Because of the use of ethanol we have developed an industry of additives into gas and increasing the amount of additives that run through our engines. Engines that were not designed for these additives. These gas additives will reach the engine and may damage the engine because of burn off, burning too hot, breaking build up off and letting debris into the cylinders, or any number of other issues.

Bring Gas Prices Down

Ethanol should bring gas prices down because of the reduction in other additives in gasoline and how cheap ethanol is, but that doesn't appear to be happening even with a larger ethanol supply. Ethanol is put into gas to bring emissions down. There are additives that gasoline previously received to oxygenate the gas before combustion to reduce harmful emissions. The hype about ethanol is that it reduces these harmful emissions even more, keeps money in the United States, and reduces dependency on oil. And some will say, but the price has been dropping!

I would agree to a degree that gas prices did drop for several years, but not in 2017 or 2018. What happen was the war in Afghanistan ended and there was an oil glut that drove prices down for a couple of years. But since these additives are not needed in gasoline to oxygenate it any longer and ethanol has replaced it and is such a cheap product that the price shouldn't have started going up in 2017 and continue to go up in 2018. This would be the industry price gauging consumers.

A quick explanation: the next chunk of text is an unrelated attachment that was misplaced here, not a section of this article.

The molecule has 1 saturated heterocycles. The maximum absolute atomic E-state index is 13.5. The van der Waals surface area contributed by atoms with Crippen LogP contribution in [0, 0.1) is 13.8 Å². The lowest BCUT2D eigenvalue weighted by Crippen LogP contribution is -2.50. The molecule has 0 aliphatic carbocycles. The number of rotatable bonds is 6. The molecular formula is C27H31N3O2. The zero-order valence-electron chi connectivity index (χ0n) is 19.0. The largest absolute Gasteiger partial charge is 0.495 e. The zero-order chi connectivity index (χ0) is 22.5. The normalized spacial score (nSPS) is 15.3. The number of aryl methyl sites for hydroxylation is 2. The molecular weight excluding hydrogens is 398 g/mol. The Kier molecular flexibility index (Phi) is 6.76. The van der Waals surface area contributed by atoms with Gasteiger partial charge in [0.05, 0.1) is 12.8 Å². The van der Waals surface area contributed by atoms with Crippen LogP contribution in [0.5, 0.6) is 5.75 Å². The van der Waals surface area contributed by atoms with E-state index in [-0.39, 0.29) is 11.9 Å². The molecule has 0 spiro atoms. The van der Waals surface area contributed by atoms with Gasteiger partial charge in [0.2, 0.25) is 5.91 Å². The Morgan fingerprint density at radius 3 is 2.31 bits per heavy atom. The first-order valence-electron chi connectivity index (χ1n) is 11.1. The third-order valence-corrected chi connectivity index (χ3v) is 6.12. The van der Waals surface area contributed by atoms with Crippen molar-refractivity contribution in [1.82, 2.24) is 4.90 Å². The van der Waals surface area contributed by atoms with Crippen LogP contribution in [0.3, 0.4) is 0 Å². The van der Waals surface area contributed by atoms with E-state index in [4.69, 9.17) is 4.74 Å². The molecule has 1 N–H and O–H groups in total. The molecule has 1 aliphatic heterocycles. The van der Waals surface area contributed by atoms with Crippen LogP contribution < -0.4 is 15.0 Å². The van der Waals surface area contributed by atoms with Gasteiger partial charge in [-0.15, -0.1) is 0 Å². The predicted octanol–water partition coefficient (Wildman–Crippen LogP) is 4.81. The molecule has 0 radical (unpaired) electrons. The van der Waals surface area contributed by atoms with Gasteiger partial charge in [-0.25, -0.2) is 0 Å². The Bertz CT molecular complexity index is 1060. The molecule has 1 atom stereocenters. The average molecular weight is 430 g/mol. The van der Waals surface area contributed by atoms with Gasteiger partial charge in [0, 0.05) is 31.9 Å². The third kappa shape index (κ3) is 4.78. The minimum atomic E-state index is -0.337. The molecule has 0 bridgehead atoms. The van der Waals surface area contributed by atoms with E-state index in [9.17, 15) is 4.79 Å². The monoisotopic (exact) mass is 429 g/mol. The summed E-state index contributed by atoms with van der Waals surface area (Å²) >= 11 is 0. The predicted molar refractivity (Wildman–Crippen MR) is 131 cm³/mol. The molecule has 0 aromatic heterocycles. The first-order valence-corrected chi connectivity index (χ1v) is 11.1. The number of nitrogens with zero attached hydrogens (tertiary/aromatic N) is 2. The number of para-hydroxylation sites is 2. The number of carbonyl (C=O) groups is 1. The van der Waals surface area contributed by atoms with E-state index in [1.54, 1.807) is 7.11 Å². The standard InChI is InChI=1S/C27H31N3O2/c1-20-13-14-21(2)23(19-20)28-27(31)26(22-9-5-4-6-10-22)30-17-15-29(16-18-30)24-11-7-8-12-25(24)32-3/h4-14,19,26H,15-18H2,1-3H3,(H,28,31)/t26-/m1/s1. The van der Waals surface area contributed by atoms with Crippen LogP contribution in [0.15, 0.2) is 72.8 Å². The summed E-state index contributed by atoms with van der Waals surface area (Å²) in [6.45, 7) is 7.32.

Is Ethanol Free Gas Safe

Ethanol has not removed oil dependency from the United States. The reduced emissions aren't actually reduced by much because ethanol is less efficient than gasoline and you need to burn more to go the same distance. Ethanol does keep money in the United States, but drives up the price of meat, milk, and other products for consumers because the corn prices have gone up with feed corn and fuel corn being in competition with each other.

The overall answer, is that your vehicle would probably be better off using ethanol free gas than an ethanol gas blend. The emissions from planting to final ethanol production are not reduced from gasoline, so burning it in your car may help in that one aspect but not across the board for the life cycle to create ethanol. What happens is you help drive competitive markets up on basic food commodities and spend more money on fuel to drive your vehicle. I would say that ethanol free gas is great for your vehicle.

Edmunds did an interesting study comparing gasoline and E85. They drove both 677 miles to discover the difference. E85 ethanol gas blend created 703.1 pounds of carbon dioxide while true gasoline had 706.5 pounds of carbon dioxide. Not the difference that one would expect with all the reductions that are stated.

E10 ethanol blend is the average blend in the United States and only has 97% of the energy output that straight gasoline has. Slightly lower cost for an ethanol blend for less mileage but with lower emissions. I would prefer to stick with an ethanol free gasoline, but I am afraid those days are over because by subsidizing this sector until 2012 we created an issue that won't go away.

So again, I will say that ethanol free gasoline is safe for your vehicle as long as you have a gas fueled vehicle. I think the world would be a little better off without ethanol fuel as well. For more information on ethanol fuels, read a more in depth article here.

© 2018 Chris Andrews